Shaping up for summer recreation
Editor’s note: This is the first in a three-part series on physical fitness preparation for summer.
By Susan Wood
Tribune staff writer
It’s that time of year again for summer temperatures and workouts to heat up.
Personal trainers are seeing plenty of athletes ready to adapt their regimens to accommodate Lake Tahoe signature activities like mountain biking, hiking, road-bike riding, backpacking, waterskiing and swimming.
The fitness prowess of Tahoe residents now thinking about summer ranges from the most seasoned athlete like 2004 U.S. freestyle ski champion Travis Cabral to a Babe Ruth League baseball player.
“This summer I really want to work on my strength training, and aerobics is the key,” said Cabral, who, at the Push club Tuesday hopped on an advanced stationary bike that’s a hybrid between spin and mountain biking.
Cabral spends his spring and summer gearing up for his big season – winter. Now through athletic club owner Tim Christenson, the moguls champ will be working out on the Push personal training program.
Head trainer Cassandra Chandler recommends an assortment of exercises to compete in summer sports.
Chandler, who trained diligently to climb Mt. Kilimanjaro in East Africa, suggested hikers prepare themselves for the trails by hitting the stairs.
“I live up Kingsbury, and when I trained I ran up and down stairs,” she said.
Now, others can emulate the action at the gym on a stair machine.
Andrea Adams, another personal trainer, knows the tenacity it takes to complete a major endurance event. She ran a marathon in March with one of her clients, Becky Manoukian – who stretched on the mats at Kahle Community Center with her son, Jake.
He’s training for the Babe Ruth Indians’ first ballgame on May 2, so the teenager said he wants to trade the lower-body workout of skiing for more arm and shoulder weight training. Adams plans to have him perform chest pulls and bicep curls. But for now, simple leg raises provided a necesary warm-up Tuesday.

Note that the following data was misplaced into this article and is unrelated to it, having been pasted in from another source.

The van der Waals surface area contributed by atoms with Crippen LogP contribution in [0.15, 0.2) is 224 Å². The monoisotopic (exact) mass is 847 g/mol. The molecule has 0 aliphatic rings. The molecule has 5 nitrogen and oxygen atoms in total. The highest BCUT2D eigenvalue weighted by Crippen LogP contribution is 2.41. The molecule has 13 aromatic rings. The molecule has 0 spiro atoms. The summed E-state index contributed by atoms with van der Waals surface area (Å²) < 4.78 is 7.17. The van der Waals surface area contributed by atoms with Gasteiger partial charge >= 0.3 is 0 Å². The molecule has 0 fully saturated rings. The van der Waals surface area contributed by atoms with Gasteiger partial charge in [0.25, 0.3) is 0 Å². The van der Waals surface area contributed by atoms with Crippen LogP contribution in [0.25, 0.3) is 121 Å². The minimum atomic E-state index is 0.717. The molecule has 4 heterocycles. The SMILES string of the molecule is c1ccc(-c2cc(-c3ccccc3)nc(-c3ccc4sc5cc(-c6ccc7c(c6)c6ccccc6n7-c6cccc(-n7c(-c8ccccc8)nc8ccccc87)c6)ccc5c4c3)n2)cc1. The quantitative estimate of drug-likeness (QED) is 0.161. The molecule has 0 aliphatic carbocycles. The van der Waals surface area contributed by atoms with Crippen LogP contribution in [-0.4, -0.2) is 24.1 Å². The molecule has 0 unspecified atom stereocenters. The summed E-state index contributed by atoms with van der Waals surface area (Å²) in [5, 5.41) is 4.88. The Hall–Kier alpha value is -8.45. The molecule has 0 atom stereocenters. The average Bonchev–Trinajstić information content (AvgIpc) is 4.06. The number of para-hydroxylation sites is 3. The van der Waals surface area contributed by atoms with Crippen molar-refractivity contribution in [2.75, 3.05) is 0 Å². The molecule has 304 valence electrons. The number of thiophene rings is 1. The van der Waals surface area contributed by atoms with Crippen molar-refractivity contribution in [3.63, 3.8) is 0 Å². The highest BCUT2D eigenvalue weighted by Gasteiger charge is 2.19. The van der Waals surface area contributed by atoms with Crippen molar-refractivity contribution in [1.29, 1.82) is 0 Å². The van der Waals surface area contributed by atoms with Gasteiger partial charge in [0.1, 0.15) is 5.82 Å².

“When you stretch, you need to make sure everything relaxes. And take nice, deep breaths,” Adams told the mother-son team. They grunted and pointed to where they could feel the muscle pull.
“This is a crucial part of the program,” she said.
Apparently, others agree.
According to the Sports Medicine Center at the Mayo Clinic in Rochester, Minn., stretching increases flexibility, improves circulation, relieves stress and enhances coordination. Each stretch should be held for at least 30 seconds – up to a minute in problem areas.
Cross-training for the overall fitness program is the name of the game for personal trainer Sue Hellman.
Diane Banning came to her because she wants to return to hiking and mountain biking this summer. She lives off Kingsbury Grade near the Tahoe Rim Trail, her preferred route.
“The bottom line is, you can’t run before you walk,” Hellman said, rattling off squats and lunges as key exercises.
Hellman put her on a weight-training regimen to build up the strength of her core, the area around the trunk and pelvis. The move reduces risk of injuries, including those to the back.
Banning is recovering from knee replacement surgery.
Hellman has placed Banning on a program including the stationary bike and elliptical machine to strengthen the muscles surrounding the knee. The trainer urges Banning to do a half or full hour at least four times a week.
“They have less impact than the treadmill,” Hellman said as Banning did a set of bicep curls.
– Susan Wood can be reached at (530) 542-8009 or via e-mail at firstname.lastname@example.org